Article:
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    Pretension uses cables and can't be changed after the concrete is poured. Post tension uses rods and can be adjusted after the pour. From what I've been able to find the bottom of the bridge was pre-tensioned and the truss members were post-tensioned. My current failure mode is one of the post-tension rods was damaged during transport/install and when they went back to try to bring the tension up to spec the rod was already in plastic deformation and let go causing the brittle failure of the structure.
     
  9. Ronsii

    Ronsii Senior Member

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    ^^ Just read they were tensioning one of the webbing/truss members when it collapsed, not sure if this was in the area of the cracking or not...
     
  10. AzIron

    AzIron Senior Member

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    I am still surprised someone thought it was a good idea to be doing tension work once the structure was set in place cause the cables/rods are under working load at that point the only way to release the load would be to shore up the bridge along the length of it to hold the weight and then adjust the tension
     
  11. td25c

    td25c Senior Member

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    Construction methods .. It's 2018 and everyone wants it to happen real fast .. And it did !

    The accelerated method was also supposed to help out on worker safety issues .

    My God ! This is a pedestrian bridge ....... Build it out of wood on the next round if they can find the funding .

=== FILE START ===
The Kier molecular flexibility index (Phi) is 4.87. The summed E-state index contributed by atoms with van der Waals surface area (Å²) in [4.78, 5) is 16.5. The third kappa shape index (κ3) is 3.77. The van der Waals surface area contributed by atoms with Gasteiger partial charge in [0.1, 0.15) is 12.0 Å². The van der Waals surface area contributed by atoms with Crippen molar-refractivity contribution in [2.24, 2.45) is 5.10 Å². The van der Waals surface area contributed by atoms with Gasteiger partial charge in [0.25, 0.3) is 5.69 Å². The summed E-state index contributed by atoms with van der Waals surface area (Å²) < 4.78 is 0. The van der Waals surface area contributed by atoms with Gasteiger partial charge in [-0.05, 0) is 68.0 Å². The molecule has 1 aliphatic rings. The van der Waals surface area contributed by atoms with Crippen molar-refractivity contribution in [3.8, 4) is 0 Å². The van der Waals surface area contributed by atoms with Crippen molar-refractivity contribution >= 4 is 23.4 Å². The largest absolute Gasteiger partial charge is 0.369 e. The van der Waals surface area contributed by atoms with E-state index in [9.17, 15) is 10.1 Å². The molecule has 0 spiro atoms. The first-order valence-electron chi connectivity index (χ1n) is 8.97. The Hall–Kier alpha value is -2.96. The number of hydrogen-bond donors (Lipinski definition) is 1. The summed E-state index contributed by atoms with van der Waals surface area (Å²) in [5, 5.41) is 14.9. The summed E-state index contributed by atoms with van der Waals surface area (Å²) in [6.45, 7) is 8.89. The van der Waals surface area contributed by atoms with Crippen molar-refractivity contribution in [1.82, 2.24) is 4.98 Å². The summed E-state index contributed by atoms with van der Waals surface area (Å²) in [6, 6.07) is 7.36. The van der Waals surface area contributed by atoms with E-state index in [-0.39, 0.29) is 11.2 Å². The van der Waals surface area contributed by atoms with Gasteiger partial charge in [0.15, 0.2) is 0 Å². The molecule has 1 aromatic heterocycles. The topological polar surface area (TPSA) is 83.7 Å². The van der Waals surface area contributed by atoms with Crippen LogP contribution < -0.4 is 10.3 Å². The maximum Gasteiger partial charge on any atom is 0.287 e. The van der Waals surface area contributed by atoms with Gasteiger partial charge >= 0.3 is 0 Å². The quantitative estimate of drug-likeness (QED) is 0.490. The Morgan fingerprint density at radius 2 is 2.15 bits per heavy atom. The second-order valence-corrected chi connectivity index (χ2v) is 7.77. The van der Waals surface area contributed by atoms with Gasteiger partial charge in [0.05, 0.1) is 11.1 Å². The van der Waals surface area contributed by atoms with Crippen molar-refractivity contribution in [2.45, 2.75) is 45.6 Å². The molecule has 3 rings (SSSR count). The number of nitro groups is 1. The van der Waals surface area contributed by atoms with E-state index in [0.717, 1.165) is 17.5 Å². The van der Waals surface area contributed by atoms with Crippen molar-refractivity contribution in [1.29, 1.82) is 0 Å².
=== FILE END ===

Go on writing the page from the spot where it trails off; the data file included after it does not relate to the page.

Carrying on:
Wood will hold up a train .

    To much education & not enough practical experience is my take on the whole situation .

    scan0005[1].jpg scan0006[1].jpg
     
  12. Junkyard

    Junkyard Senior Member

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    Not to mention wood is cheaper! Why overthink and over engineer simple stuff. 950 ton pedestrian bridge? Wtf ladies and gentlemen. All because a student was struck by a car trying to cross that street. Darwin would say that particular person wasn't smart enough to walk this earth. Thinning the herd a bit.

    Who the heck knows.
     
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  13. Raildudes dad

    Raildudes dad Well-Known Member

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    If you look at the concept bridge drawings, this was the southern span of a 2 span cable stayed bridge. The northern span, the tower and the cable stays were yet to be built. There had to be significant tensioning to keep it up while the rest of the bridge was built. IMO, that's the non-standard part of the construction. I suspect that's where they will find the cause.
    I don't like the term "accelerated" construction. The only part that goes faster is putting the new structure in place. The construction is the same, just not on site.
    This was more than a pedestrian bridge, it was designed to be a plaza over the road.

    Edit:
    I just watched that video above. I think he has it figured out. The road definitely should have been closed Always err on the side of caution in this business.
     
    Last edited: Mar 18, 2018
  14. td25c

    td25c Senior Member

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    Preach it brother !

    We have lost allot of old school engineers & this topic is a classic result .

    Think about it every time we pull in to a job with the 1969 Grove crane ....

    Had one kid on a job ask what century the rig was from ??

    " It came off the assembly line the same time Neil Armstrong was stepping out on the moon "
    https://en.wikipedia.org/wiki/Apollo_11#Lunar_surface_operations
    And had the same quality engineers :)
     
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  15. Birken Vogt